HAVANA TIMES — “There are two types of revolutionaries,” a friend of mine said to me, though I didn’t respond, since I completely disagree with him. “There’s one type of revolutionary — I’d like to tell him — that you can identify by their level of honesty.”
Revolution means changing the world, but to be able to change the world you have to understand it, and it’s essential to be aware of what people don’t like.
Those people who are activists in institutions and organizations here, and in them maintain a “vigorous” attitude against “what’s poorly done” and who – in order to hang on to some benefits – slap around others who “talk crap” in the street, aren’t always revolutionaries.
There’s a lot of parroting, a bunch of idol worshipping; a great deal opportunistic pleasure seeking, and a whole lot of shamelessness – much of it even sadistic, though disguised as being “revolutionary.”
The best example of a revolutionary that I’ve always had is my father. I recognize this because he’s capable of giving his life for the ideas in which he believes. I recognize this because even from his “battle position,” he does more than what’s asked.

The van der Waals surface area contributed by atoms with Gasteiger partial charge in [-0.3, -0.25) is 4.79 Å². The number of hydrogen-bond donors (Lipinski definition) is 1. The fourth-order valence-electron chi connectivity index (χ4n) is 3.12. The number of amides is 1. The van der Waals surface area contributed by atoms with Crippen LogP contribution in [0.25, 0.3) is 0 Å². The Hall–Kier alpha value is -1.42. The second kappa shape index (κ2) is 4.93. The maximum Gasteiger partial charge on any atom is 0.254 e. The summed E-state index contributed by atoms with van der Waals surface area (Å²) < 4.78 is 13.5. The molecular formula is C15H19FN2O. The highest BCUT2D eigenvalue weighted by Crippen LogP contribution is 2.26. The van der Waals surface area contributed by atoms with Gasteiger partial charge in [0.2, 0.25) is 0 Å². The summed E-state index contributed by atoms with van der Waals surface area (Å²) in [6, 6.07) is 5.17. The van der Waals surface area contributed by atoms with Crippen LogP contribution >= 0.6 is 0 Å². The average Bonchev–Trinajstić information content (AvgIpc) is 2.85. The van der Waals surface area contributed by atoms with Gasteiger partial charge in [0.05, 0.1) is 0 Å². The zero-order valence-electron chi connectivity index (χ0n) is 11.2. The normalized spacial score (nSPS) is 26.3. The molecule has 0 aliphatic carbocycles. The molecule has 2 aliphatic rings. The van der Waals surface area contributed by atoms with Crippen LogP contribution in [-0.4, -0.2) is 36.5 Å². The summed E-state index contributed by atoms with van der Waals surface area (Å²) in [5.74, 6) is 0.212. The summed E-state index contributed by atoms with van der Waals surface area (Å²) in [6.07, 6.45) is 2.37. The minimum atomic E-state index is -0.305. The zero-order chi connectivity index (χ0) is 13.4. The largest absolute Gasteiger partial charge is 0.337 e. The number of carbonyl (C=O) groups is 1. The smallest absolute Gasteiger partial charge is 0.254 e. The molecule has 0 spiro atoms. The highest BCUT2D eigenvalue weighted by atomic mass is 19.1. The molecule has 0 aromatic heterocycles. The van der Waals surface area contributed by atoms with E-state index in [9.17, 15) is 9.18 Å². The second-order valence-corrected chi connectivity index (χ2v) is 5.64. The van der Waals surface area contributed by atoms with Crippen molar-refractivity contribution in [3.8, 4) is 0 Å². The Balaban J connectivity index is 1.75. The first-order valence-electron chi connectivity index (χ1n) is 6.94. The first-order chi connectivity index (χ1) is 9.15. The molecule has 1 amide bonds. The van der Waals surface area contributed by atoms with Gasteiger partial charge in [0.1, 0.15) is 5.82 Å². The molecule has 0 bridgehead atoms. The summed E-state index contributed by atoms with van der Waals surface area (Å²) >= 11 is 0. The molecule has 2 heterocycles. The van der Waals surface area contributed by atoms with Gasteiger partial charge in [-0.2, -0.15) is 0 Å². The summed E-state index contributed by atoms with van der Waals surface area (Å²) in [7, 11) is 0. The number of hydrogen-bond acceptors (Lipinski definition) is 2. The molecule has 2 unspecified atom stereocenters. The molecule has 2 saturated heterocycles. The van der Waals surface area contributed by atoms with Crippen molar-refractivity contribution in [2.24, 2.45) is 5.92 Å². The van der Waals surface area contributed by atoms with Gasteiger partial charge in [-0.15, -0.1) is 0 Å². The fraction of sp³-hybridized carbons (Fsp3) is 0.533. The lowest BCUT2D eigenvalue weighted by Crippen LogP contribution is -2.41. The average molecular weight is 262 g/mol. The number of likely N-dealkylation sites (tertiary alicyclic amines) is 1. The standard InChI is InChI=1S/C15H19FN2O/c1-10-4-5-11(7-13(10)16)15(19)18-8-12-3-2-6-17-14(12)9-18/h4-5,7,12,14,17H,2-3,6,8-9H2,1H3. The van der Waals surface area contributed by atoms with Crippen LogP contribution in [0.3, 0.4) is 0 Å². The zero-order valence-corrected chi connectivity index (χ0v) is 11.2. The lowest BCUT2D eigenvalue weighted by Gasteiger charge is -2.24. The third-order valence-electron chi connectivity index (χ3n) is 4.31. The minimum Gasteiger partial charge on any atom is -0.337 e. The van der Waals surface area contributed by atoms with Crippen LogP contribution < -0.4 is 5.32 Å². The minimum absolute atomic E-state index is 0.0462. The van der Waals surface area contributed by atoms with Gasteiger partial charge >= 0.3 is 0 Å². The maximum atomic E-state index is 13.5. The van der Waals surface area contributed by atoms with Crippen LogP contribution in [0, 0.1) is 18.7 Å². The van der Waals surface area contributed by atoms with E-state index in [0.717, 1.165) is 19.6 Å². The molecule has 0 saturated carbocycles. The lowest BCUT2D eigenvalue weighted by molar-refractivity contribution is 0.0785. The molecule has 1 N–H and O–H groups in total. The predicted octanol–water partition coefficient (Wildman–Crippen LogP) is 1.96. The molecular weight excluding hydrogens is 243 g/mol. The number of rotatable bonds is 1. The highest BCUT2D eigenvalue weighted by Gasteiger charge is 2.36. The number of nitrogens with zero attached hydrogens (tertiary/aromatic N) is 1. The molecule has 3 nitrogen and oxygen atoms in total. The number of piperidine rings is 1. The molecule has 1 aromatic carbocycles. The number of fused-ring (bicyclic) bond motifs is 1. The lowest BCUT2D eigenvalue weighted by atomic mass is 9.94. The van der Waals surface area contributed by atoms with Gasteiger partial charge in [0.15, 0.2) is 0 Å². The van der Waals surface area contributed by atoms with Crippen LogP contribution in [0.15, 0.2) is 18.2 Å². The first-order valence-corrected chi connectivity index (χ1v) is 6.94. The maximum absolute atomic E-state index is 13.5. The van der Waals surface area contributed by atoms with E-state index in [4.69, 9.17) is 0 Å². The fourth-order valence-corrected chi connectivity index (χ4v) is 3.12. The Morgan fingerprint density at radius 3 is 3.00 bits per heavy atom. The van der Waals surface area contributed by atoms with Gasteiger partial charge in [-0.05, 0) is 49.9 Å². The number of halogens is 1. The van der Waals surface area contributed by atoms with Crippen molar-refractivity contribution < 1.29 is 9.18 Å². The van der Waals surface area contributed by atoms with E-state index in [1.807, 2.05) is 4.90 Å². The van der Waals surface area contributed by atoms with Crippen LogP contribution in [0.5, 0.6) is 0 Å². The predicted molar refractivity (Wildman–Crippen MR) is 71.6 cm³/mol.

He generates ideas, tries to improve the lives of people, fights for the community, and — above all — he respects my ideas, even though he doesn’t share all of them.
I too consider myself a revolutionary, though I don’t think the same as many people who label themselves as such.
I hate nationalism. We all know that extreme nationalism is the threshold of fascism. Nor do I like the idea of “defending the revolution at any cost.”
There are diseases that must be suffered for the body to cure itself, and as much as it hurts us to see our loved ones suffer and cry, we have to go through with that cure. That’s how we must act.
And right now, secretismo (“secrecy-ism”) can serve as the perfect hiding place for the bacteria that our country is trying to eliminate.
There are many things that must be changed in Cuba and that change has to be done quickly. In such a turbulent period, ideas too often get blown adrift among the chaotic currents.
My ideas are no exception. But if there’s one thing I can be sure of, it’s that it’s not the same to say “the standard of living of Cubans is acceptable according to such and such parameters” as to say “the perception of Cubans on their standard of living is much lower, relative to the hardships they suffer.”
Either I’m wrong or I just did my duty as a revolutionary, though some will say the contrary.